New barriers widen gulf on West Bank

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Fences, trenches and travel restrictions are growing across the occupied West Bank as Israel tightens its lock-down of the Palestinians.

Fences, trenches and travel restrictions are growing across the occupied West Bank as Israel tightens its lock-down of the Palestinians.

Palestinians and liberal Israeli critics of Ariel Sharon, the Israeli Prime Minister, see this as further evidence that he has a covert long-term strategy of destroying the Oslo accords, establishing control over the bulk of the West Bank, and confining the Palestinians to unconnected, autonomous, urban pockets.

Israeli officials say that the measures are temporary and intended to stop Palestinians from infiltrating into Israeli areas to kill civilians. Regular attacks inside Israel have resumed, less than a month after Israel wound down the military offensive, Operation Defensive Shield.

Last week five Israelis were killed by two suicide bombings inside Israel – one by a 16-year-old. There were also three failed suicide bombings.

Anger among the Palestinians over Israel's long military blockade of their towns and cities grew still further this month after a change in travel rules for Palestinians, requiring them to obtain Israeli permits to move between the eight main West Bank towns. Exceptions are supposed to be made for people needing medical attention, but Palestinians argue that ill or pregnant people have repeatedly been turned away from Israeli army checkpoints, or even shot.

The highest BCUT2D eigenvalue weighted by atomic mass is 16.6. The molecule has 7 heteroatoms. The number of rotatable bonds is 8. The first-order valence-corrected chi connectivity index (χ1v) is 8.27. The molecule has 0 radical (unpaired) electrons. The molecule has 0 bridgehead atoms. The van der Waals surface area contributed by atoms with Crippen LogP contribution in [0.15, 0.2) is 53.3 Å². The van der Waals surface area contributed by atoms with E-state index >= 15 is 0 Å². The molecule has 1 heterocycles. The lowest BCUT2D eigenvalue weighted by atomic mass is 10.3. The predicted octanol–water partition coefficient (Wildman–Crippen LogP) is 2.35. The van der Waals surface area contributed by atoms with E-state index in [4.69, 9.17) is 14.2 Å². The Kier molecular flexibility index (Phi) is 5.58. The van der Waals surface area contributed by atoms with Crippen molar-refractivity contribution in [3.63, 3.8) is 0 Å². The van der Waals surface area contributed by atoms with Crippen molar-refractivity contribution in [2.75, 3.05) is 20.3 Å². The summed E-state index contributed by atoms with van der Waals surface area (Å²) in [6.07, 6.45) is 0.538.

The issue rose to the fore yesterday. Palestinians said a new-born baby died in Bethlehem after the mother gave birth at an Israeli checkpoint where Israeli soldiers refused to let her pass "We arrived at the al-Khader checkpoint, but Israeli soldiers refused to let us pass even though they saw the situation," the mother, Fadia Najajra, 23, told Reuters. "I was crying and asking for them to let the car pass."

Mrs Najajra, from the village of Nahhalin, south-west of Bethlehem, said her husband had tried a different route, only to be stopped at another checkpoint near the town of Beit Jala at about 4 am. "We called a Palestinian ambulance. The soldiers surrounded the car and watched me give birth," she said. A doctor at the Holy Family Hospital in Bethlehem said that the baby died of a lung disorder, 40 minutes after admission.

The Israeli army denied obstructing the woman. A spokesman said an Israeli army jeep approached her vehicle when they saw it making a rendezvous with a Palestinian ambulance near Beit Jala. As she was being transferred to the ambulance, the woman fell, the spokesman said. It was allowed to travel unhindered to hospital in Bethlehem.

The incident occurred at one of several hundred Israeli checkpoints now operational in the West Bank. Israeli officials said yesterday that the travel permits were not new, but were "improvements" intended to ease the passage through these roadblocks.

Parts of Ramallah and the outskirts of Bethlehem are now surrounded by long stretches of razor wire. Some 50 miles of barriers are planned along the north-western edge of the West Bank.

Israel says it has no choice but to enclose the Palestinians in the name of security; Palestinians say that they are being collectively punished with measures that strengthen extremist elements and have not ended attacks.